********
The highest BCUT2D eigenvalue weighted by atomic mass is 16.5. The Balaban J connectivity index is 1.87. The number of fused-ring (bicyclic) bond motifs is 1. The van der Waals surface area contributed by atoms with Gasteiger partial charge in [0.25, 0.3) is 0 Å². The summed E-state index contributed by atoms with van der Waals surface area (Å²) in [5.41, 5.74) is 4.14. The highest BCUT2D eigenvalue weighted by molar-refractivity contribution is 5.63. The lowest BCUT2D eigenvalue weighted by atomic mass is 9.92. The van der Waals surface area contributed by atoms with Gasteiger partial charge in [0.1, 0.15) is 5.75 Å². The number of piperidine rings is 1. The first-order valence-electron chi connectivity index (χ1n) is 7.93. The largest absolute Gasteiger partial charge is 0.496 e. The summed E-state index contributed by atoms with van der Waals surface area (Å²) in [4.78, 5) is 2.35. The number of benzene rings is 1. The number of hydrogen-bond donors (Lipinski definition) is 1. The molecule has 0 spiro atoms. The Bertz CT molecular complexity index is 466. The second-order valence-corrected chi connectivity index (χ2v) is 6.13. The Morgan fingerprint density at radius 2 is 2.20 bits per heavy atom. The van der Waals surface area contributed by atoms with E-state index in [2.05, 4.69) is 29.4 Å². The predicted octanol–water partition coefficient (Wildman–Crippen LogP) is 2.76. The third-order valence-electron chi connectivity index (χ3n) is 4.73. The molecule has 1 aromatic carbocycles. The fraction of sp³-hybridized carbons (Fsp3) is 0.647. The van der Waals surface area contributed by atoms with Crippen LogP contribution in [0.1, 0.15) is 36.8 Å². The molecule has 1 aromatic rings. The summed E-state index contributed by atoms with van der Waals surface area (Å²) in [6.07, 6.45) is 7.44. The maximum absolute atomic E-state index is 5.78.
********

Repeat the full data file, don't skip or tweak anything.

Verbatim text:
The highest BCUT2D eigenvalue weighted by atomic mass is 16.5. The Balaban J connectivity index is 1.87. The number of fused-ring (bicyclic) bond motifs is 1. The van der Waals surface area contributed by atoms with Gasteiger partial charge in [0.25, 0.3) is 0 Å². The summed E-state index contributed by atoms with van der Waals surface area (Å²) in [5.41, 5.74) is 4.14. The highest BCUT2D eigenvalue weighted by molar-refractivity contribution is 5.63. The lowest BCUT2D eigenvalue weighted by atomic mass is 9.92. The van der Waals surface area contributed by atoms with Gasteiger partial charge in [0.1, 0.15) is 5.75 Å². The number of piperidine rings is 1. The first-order valence-electron chi connectivity index (χ1n) is 7.93. The largest absolute Gasteiger partial charge is 0.496 e. The summed E-state index contributed by atoms with van der Waals surface area (Å²) in [4.78, 5) is 2.35. The number of benzene rings is 1. The number of hydrogen-bond donors (Lipinski definition) is 1. The molecule has 0 spiro atoms. The Bertz CT molecular complexity index is 466. The second-order valence-corrected chi connectivity index (χ2v) is 6.13. The Morgan fingerprint density at radius 2 is 2.20 bits per heavy atom. The van der Waals surface area contributed by atoms with E-state index in [2.05, 4.69) is 29.4 Å². The predicted octanol–water partition coefficient (Wildman–Crippen LogP) is 2.76. The third-order valence-electron chi connectivity index (χ3n) is 4.73. The molecule has 1 aromatic carbocycles. The fraction of sp³-hybridized carbons (Fsp3) is 0.647. The van der Waals surface area contributed by atoms with Crippen LogP contribution in [0.1, 0.15) is 36.8 Å². The molecule has 1 aromatic rings. The summed E-state index contributed by atoms with van der Waals surface area (Å²) in [6.07, 6.45) is 7.44. The maximum absolute atomic E-state index is 5.78.